This time, I want to tell you a little bit more about the .attr() method. It can receive up to two arguments. The first one is simply the name of the attribute we want to modify. The second parameter represents the value we will assign to the attribute and it can take two possible forms: a constant value or a function. In the case it is a function, this must return the value for the attribute. The function can receive 3 possible arguments: the current datum (usually represented with a d letter), the index of the datum (i), and the current group of nodes.

In the example, we assign the fill attribute through a constant; to assign the value of the attributes cx and cy, we use a function that only requires the current datum as argument; finally, to set the value of the r attribute, we use a function that takes two arguments: the current datum and the index.

You may be wondering what I mean with “the current datum”; well, it is the particular piece of information being linked to each of the HTML elements during the join-process. In our example, each of the JSON objects inside the dataset array, work as the current datum at some point. As we have seen, these objects have two properties, x and y; we are using their values to position the <circle> elements.

What do you think? pretty cool, eh? The update-pattern provides an alternative to the use of loop blocks; in their place, we tell D3 what we want it does with each graphic element inside the selection.

How about we keep exploring this awesome pattern?

Going deeper on the update-selection: Linking the graphical elements to a new data-set

Now, suppose you have a <svg> canvas that already has elements inside it. Maybe you need to change the attributes of these elements; for this, the update selection would be ideal.

Check out the code block I’ve prepared next. As you’ll see, we have four gray circles inside a the <svg> canvas. Proceed to run the JavaScript code and see what happens!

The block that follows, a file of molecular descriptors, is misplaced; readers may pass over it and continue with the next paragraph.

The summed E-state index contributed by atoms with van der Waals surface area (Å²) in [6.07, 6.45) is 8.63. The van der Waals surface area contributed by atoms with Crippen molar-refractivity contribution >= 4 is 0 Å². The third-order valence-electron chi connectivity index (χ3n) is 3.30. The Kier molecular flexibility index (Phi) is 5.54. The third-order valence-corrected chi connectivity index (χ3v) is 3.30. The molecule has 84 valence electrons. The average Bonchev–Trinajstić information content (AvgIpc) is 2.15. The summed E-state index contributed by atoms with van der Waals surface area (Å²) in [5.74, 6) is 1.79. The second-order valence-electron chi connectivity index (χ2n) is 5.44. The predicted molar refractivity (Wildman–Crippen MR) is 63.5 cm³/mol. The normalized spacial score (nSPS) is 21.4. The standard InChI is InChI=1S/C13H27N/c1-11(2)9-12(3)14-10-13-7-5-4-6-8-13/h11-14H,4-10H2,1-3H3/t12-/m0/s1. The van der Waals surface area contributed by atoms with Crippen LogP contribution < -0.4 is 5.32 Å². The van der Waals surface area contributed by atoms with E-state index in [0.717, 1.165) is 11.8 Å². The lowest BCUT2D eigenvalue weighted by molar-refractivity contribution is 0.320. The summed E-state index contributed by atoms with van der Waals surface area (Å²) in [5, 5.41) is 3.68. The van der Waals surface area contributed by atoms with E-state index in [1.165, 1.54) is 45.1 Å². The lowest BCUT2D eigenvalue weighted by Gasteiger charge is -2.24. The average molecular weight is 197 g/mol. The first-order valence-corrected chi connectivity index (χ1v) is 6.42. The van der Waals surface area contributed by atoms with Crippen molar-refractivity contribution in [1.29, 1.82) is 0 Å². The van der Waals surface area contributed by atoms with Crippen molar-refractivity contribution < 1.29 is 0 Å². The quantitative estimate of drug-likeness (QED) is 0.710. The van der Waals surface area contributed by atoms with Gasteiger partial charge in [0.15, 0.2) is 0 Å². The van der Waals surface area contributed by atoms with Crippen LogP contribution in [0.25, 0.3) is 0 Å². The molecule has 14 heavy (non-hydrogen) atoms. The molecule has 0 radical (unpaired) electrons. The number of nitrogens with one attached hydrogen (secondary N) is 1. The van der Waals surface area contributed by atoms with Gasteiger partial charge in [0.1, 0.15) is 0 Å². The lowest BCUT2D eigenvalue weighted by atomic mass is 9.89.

What is going on this time? Actually, the code is fairly similar to the one we saw in the former case; however, in this occasion the selection of circles inside the <svg> element will not be empty. After the execution of the join-process, the selection sets would look this way:

This time the data-set and the elements-set completely overlap for we have four pieces of information linked to four elements; as a result, all the elements fall inside the update-selection; then, both, the enter-selection and the exit-selection are empty.

Now let us see the last line of the script. At this point, the code should be familiar to you. Given that our data has the color attribute, we can use this value precisely to color the circles. Pretty simple, don’t you think?

Going deeper on the exit-selection: removing elements that don’t stand for any data

What happens when the number of registers in the dataset is smaller than the number of graphical elements we are linking them to? In this scenario, we have “extra” elements that are not helping to represent any piece of information. Generally, we want to get rid off such elements; nonetheless, I must clarify, this is not mandatory and you can do whatever best suits your needs with this group of elements.

It is time to explore our sample code block. We have four circles before the execution of the join-process. Fine, run the code and see what happens.

In this occasion, the array dataset only has two pieces of information; as a matter of fact, we are not going to make any use of this data to alter the graphical elements; rather, we will use it in order to create the exit-selection. After the execution of the method .data(dataset), we’d find that each datum is linked to some HTML element; however, not every element is going to be linked to a datum. To make this situation clearer, let me show you a diagram with the resultant selection states.

At this stage, we can find elements in both, the update-selection and the exit-selection; nevertheless, for now, we only care for the latter. The method .exit() of the object update_selection permits us to access the exit selection. The final line of code is fairly simple, it is just removing all the elements found inside the exit-selection, from the browser. And, which ones are such elements? As we saw at the beginning, we only count with two pieces of information; these are being linked to the first two HTML elements found, i.e., the green circles. Since the red circles cannot be linked to any data, they fall in the exit-selection.